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Illustration by Wade Mickley


SMOKIES

Great Smoky Mountains National Park is one of the wildest parks in the Eastern United States—mainly because of its size. With only a few roads penetrating the park, most of the Smokies is a de facto wilderness—the largest mountain wilderness in the Southeast.

The Smokies offer 900 miles of trails—far more than Shenandoah or any other parkland in the East. Those trails climb some of the highest peaks east of the Rockies—including four summits over 6,000 feet. Shenandoah never climbs over 6,000 feet.

Best of all, the  Smokies still belong to the bears and wildlife. Even though the Smokies is the most visited national park in the country, virtually all of the tourists stick to the perimeter of the park or along Newfound Gap Road. The interior of the park is lightly used and still feels wild and pristine, with old-growth forests and more diversity of flora and fauna than any other spot in the country.
—Emily Diznoff, Asheville, N.C.

My relationship with the Smokies reminds me in many ways of marriage. I have a 40-year history now with the park. The memories sustain me, while the new experiences there reinforce my connection. And every summer, I help the Smokies Wilderness Elite Appalachian Trail (S.W.E.A.T.) Crew maintain backcountry sections of the A.T. It is rewarding to work with basic hand tools outside all day with like-minded humans and then share the simple gifts of a meal with them in the evening. When we are done, I think we all leave feeling like we are taking away more than we gave.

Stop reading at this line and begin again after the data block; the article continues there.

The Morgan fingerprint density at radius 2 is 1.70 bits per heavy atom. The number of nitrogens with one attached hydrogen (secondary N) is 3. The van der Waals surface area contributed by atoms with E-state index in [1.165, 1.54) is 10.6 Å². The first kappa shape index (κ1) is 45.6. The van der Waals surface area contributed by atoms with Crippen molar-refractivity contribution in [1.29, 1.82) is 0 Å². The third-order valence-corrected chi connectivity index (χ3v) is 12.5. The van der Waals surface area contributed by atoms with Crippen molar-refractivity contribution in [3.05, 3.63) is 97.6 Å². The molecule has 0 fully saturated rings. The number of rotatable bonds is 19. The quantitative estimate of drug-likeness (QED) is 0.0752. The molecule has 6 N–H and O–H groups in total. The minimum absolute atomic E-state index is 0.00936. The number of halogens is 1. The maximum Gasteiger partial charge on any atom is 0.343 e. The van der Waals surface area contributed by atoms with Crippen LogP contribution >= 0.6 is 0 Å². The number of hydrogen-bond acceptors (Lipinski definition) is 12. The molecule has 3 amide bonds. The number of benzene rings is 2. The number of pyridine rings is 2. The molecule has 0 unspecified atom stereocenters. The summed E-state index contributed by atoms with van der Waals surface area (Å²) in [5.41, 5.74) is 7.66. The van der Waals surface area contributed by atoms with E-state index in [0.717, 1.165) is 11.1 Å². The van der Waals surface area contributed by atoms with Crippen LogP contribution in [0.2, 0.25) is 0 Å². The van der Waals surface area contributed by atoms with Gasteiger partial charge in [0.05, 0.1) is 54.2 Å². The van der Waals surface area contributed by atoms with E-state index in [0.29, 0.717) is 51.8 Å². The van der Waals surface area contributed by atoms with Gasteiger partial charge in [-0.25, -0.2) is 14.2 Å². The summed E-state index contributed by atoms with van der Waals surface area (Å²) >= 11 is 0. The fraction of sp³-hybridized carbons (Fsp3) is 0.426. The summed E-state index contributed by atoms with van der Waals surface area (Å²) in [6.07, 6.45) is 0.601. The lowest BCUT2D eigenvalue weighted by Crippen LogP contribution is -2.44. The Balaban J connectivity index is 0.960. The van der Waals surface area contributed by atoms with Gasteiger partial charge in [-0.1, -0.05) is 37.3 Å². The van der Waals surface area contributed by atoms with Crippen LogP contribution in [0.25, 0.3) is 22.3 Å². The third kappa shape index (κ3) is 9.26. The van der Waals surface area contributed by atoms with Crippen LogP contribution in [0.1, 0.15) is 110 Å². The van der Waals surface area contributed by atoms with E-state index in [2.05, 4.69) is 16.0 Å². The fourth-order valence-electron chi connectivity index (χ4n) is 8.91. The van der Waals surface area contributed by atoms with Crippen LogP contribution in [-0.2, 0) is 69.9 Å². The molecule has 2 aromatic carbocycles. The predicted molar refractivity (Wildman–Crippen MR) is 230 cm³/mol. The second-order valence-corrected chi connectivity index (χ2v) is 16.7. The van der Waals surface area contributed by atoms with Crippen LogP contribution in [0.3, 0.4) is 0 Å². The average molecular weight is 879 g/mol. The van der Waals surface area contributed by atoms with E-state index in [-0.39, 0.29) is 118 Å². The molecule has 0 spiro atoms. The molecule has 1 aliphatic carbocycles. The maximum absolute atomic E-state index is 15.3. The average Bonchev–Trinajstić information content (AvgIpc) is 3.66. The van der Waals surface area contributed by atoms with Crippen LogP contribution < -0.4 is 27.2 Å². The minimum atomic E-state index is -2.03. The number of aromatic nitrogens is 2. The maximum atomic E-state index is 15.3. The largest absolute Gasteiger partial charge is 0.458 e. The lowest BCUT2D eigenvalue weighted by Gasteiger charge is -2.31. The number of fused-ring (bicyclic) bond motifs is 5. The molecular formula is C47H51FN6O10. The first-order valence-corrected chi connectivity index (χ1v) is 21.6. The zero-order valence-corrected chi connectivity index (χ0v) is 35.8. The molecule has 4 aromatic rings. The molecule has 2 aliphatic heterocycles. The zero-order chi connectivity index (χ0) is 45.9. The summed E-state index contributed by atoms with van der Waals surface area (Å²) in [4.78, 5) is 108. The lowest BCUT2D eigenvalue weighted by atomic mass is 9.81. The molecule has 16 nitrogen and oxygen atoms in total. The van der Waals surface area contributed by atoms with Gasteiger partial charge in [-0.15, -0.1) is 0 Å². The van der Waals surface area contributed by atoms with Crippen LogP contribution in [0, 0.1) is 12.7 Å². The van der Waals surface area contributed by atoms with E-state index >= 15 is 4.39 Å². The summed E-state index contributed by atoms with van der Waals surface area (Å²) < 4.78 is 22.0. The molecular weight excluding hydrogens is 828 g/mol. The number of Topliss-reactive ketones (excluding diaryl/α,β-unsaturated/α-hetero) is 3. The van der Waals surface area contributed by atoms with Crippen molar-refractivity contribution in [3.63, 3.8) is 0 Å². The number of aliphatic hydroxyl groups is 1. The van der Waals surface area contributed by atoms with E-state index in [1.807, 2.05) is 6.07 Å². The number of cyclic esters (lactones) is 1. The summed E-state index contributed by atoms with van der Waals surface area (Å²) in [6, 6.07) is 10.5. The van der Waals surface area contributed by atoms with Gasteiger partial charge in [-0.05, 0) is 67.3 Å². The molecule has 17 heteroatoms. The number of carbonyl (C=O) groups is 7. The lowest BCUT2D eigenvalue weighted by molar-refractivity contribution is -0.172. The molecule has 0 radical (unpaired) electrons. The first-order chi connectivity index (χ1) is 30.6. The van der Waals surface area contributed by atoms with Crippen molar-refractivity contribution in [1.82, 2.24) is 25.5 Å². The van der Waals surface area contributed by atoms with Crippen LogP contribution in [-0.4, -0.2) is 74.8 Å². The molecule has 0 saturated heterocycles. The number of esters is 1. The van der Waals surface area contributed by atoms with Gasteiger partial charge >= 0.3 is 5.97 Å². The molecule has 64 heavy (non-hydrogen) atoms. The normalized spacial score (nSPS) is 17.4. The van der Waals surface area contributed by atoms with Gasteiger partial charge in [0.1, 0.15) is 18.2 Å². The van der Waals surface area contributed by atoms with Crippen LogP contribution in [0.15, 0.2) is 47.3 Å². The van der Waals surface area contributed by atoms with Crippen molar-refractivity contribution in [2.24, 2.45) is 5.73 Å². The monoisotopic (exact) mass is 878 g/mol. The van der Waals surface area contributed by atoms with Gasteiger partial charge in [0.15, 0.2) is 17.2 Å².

—Gary Eblen, Hendersonville, N.C.


SHENANDOAH

Shenandoah National Park is my favorite part of the Blue Ridge Mountains, because there are different ways to enjoy it. I can take a bike ride on Skyline Drive and soak in the huge views, or I can escape to a backcountry forest and wander across amazing waterfalls and the occasional bear sighting. As a parent, campgrounds like Big Meadows have also been a great way to introduce the kids to a night in the tent.
—Joel Richardson, Leesburg, Va.

Shenandoah is a far more accessible and recreation-friendly park than the Smokies. Skyline Drive provides cycling opportunities and easy access to trailheads for the Appalachian Trail. The grade of the Appalachian Trail is relatively flat through Shenandoah, making it far more enjoyable for day-hikes. And you can get to waterfalls, swimming holes, and fun picnic spots a lot more easily than in the Smokies—and with far fewer crowds.  Shenadoah also offers many different kinds of hikes—from breathtaking panoramic vistas to lush wooded treks to creekside strolls along trout streams—all with quick, easy access. The park has recently added a GPS-guided tour of the park as well, enabling you to discover park highlights using GPS to guide you.
—Ben Wylie, Washington, D.C.